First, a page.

Monday, 9 November 2015

When defence officials speak out on nuclear weapons‏

In their new 820- page study of the procurement and operation of British nuclear submarines, The Silent Deep, Professor Peter Hennessy and his co-author Dr James Jinks, point out that when Trident’s predecessor, Polaris, was bought from the United States in 1963, the civil servant Peter Nailor (who served on the ‘Polaris Executive’) conducted research into Polaris for the Ministry of Defence  in a study entitled The Nassau Connection, he concluded, having interviewed several very senior officials that there was “a strong current of feeling among senior officers that the [Polaris nuclear submarine and nuclear missile ] programme was having a detrimental effect on the naval service.” (page 238)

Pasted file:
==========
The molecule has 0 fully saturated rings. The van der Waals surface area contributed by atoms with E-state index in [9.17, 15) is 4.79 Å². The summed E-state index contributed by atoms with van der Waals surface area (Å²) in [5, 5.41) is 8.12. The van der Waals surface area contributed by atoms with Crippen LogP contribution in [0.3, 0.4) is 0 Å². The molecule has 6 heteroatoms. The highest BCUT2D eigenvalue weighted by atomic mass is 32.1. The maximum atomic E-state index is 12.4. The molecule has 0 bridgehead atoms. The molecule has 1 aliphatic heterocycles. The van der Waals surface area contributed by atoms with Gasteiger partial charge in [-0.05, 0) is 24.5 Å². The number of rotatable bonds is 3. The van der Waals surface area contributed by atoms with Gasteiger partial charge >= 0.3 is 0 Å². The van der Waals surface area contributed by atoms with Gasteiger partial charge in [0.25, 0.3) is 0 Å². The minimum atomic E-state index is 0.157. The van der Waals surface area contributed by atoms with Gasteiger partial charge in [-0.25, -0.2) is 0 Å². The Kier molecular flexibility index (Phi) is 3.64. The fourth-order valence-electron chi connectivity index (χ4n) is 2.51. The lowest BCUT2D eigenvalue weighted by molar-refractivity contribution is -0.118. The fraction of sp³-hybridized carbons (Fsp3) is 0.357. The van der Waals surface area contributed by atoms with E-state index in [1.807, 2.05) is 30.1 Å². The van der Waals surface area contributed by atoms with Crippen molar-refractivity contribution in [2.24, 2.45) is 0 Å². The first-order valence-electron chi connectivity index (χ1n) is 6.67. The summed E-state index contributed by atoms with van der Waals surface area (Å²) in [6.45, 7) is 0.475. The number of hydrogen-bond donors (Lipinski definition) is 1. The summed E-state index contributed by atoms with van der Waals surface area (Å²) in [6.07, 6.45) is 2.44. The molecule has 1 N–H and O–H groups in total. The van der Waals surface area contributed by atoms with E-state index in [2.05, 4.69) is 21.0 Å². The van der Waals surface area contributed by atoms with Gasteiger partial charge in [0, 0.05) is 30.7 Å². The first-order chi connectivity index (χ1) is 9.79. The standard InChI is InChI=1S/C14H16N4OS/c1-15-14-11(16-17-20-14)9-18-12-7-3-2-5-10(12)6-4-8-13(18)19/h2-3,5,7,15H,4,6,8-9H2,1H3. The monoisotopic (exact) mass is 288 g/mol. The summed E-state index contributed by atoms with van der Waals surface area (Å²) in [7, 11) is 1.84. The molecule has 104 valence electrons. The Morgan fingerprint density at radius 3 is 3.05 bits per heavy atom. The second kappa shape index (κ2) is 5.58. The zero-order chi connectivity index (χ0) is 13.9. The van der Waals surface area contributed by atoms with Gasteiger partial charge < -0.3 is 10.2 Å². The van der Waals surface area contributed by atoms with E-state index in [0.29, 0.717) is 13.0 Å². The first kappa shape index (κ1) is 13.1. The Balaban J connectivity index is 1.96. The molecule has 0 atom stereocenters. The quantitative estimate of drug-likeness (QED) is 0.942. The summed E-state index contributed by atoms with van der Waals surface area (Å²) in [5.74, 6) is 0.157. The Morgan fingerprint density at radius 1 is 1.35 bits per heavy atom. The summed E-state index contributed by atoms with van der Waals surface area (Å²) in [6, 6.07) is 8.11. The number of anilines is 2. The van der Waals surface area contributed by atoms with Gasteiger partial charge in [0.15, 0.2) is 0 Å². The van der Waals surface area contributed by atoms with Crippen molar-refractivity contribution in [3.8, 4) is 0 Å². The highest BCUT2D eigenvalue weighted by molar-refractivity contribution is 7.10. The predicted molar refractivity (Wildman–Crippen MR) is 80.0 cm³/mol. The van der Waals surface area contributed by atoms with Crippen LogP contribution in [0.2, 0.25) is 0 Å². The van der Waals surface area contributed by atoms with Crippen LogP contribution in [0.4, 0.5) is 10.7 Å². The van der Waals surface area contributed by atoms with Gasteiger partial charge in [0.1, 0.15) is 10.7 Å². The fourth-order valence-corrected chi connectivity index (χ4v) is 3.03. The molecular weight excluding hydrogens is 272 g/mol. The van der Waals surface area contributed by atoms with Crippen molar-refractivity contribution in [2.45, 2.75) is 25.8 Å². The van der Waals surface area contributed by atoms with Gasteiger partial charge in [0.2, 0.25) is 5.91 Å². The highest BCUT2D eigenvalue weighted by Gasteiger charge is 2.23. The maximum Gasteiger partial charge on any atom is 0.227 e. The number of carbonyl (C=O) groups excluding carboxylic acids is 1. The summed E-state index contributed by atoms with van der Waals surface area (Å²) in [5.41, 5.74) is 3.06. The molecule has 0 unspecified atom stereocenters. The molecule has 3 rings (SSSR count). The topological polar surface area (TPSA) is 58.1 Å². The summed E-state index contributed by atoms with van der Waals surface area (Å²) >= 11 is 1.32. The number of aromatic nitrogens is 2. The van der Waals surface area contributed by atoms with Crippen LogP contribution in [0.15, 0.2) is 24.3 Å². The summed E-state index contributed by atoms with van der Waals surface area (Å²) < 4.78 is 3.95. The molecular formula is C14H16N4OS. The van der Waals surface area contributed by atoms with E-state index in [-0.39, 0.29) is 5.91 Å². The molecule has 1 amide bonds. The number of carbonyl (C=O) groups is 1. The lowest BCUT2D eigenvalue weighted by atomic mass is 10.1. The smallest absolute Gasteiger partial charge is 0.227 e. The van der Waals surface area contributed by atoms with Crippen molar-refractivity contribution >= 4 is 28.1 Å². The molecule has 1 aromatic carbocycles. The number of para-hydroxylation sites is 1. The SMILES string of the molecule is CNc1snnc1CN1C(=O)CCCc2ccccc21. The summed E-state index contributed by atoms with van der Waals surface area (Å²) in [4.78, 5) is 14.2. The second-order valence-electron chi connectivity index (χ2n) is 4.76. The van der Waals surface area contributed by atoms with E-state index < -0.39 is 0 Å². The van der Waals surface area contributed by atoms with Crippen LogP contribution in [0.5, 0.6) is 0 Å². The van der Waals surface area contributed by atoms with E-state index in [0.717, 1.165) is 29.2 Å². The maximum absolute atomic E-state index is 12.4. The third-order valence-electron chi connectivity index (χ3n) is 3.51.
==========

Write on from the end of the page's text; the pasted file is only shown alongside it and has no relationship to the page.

I wonder, now the Ministry of Defence has sanctioned senior serving officers speaking g out on matters of highest political senisitivity on nuclear security matters, with the outgoing chief of defence staff, General Sir Nicholas Houghton’s observations on Trident on the Marr programme on Sunday, whether we can hear publicly from other senior defence officials whether they harbour similar doubts over Trident, as their predecessors did half a century ago over Polaris.

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